Saturday, December 25, 2010


Oliver's been questioning Santa's existence, though at this point he has "no evidence that Santa does not exist," as he puts it.  But, crafty kid that he is, he thought of leaving the iPhone with its built-in camera and asking Santa in the note left with the cookies to take a picture of himself.  And check it out, Santa complied! It's a fast-paced night for the guy, all that giving, and the action shot tells it all.  The kids were all thrilled, but not overly so, as that would have "meant that we doubted too much" (Oliver speaking here, too).  Belief is so tricky in its inevitable relationship to doubt - even if you're 8 years old.  Eleanor at 4 has a much more uncomplicated to relationship to belief - she was just excited that Santa knew how to work a camera.

The day was completely relaxed and focused around the discovery of presents and new objects, books, savories, and music to become familiar throughout the year.  We went to visit my dad who had some odd things to say, but Christmas with a brain injury is like any other day with a brain injury.  I accidentally texted a friend my dad's strange pronouncement when I had meant to send it to Mac.  Luckily for me, this friend is incredibly gracious and kind and understanding, and took this glimpse into not only my dad's strange world, but how I deal with it (by immediately sharing the strangeness with Mac so that he helps me bear it - in every sense of the word) in stride.  It was strange, too, in that moment to realize how constantly conversations about my dad flow between me and Mac, and how completely odd they must seem to anyone else.  I'm not explaining that well - the strangeness has something to do with a powerful guilt I felt at inflicting this on my friend (the strangeness and the sadness, and the push to laugh instead of cry); a guilt assuaged by her kindness and good will, thus my gratitude to her.  Sometimes, I wish that I could write about my dad's brain injury every day, or rather, that it were a more quotidian and mundane occurrence to do so - I think about it every day after all - but then this would be a very different kind of writing place, wouldn't it? Brain injury is kind of overwhelming and all-encompassing if you let it be.  And it would make sense that on a holiday, it would somehow become more significant - as though we can't help but notice the loss of him more.  But we laughed and so it was ok, and the kids were, as ever, great (Iris greatly intrigued by my dad wearing one black glove).  We'll go see him again tomorrow with Eleanor, who was napping at home at the time, and who was totally distraught that she missed seeing him.  This is why I must constantly take my cue from the kids, and not from myself, in struggling to know and love my dad now that he's a completely different person.  I think that it's their trust in the reality of the present that makes a lot of things make sense to children - that helps.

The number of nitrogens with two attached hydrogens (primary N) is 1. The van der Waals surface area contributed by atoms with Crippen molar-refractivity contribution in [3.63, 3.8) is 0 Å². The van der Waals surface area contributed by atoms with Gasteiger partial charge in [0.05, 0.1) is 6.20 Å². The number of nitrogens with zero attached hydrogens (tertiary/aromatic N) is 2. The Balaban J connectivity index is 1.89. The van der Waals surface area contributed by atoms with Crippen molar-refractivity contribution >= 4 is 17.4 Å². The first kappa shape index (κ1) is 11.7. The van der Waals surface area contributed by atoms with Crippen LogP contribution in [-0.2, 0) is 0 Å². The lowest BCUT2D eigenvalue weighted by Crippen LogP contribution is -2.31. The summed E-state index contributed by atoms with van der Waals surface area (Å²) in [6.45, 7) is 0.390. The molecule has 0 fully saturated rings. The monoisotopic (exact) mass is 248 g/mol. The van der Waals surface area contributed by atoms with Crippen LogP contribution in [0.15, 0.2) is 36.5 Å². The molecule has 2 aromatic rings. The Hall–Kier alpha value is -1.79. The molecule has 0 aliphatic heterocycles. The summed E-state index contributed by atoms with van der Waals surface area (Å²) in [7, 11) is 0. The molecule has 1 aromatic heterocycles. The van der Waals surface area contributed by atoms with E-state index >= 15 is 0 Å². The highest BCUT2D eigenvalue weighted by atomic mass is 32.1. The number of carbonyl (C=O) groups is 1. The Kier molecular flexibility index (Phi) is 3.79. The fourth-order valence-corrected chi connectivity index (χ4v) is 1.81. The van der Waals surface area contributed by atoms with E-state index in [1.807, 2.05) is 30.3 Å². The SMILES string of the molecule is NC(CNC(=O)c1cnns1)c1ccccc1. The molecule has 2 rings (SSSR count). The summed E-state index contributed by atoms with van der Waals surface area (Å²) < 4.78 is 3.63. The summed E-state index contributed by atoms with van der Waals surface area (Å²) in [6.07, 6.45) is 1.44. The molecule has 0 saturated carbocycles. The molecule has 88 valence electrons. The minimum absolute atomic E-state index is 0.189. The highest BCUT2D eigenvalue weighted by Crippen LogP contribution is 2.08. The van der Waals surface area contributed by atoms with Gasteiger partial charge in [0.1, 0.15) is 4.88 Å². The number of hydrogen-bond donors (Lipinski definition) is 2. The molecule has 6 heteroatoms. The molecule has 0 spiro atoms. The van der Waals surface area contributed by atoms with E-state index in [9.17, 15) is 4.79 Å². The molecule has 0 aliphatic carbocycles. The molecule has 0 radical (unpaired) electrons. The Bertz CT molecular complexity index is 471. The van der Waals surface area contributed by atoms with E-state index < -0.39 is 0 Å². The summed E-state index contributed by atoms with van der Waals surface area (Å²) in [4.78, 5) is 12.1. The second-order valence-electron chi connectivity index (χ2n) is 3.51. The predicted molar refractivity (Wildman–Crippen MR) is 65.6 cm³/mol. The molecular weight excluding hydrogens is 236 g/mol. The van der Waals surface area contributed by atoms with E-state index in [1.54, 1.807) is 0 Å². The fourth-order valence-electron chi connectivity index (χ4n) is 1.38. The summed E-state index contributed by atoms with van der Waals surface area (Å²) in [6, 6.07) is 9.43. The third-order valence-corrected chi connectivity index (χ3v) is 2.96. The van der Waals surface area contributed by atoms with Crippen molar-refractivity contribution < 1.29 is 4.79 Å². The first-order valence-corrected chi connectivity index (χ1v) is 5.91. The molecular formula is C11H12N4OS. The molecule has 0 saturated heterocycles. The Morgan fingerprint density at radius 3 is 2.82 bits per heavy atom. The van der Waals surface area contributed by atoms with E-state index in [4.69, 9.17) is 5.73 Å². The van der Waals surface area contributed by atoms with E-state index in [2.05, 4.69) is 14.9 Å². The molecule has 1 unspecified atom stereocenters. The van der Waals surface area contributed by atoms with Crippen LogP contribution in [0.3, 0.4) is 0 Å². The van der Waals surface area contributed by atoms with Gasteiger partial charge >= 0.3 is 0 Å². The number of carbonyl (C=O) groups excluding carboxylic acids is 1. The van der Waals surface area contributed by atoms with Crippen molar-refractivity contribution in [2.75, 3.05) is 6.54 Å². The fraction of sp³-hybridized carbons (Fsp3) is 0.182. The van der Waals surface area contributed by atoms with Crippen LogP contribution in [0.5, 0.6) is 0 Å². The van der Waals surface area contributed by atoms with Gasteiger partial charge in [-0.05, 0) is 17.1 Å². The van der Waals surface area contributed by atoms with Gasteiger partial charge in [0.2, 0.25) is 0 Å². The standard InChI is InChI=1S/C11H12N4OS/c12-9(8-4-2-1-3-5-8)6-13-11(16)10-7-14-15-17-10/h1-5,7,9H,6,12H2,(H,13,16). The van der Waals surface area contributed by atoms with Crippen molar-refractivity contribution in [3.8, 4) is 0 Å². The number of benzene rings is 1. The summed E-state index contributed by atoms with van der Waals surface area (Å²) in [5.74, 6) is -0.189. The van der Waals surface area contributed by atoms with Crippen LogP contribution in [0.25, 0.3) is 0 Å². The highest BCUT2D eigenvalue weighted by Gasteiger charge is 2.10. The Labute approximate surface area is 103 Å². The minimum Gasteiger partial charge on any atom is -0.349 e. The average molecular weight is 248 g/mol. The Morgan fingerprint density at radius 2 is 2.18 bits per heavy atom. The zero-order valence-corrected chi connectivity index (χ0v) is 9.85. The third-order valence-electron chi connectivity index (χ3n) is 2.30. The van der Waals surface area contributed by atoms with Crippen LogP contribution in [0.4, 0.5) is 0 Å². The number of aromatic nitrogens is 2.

Both of their thoughts are inscrutable to me, but this is the love I want to understand.

Hard to switch gears, but you must know: actually, Santa took two pictures of himself (clearly testing out the iPhone) - you can see here that he really had to go.  For Christmas dinner we had:
  • Broccoli cream soup with wild mushrooms and shallots
  • Coffee-braised beef chuck roast with orange and cinnamon
  • Brussel sprouts in garlic butter
  • Mashed turnips
Dessert was somehow out of the question - perhaps all of the Swiss chocolate generously provided by my mom, and all the Christmas treats.  We will valiantly try try again tomorrow.   For all its fleeting images, of Santas and fathers, it was a full day lucid in its joy.

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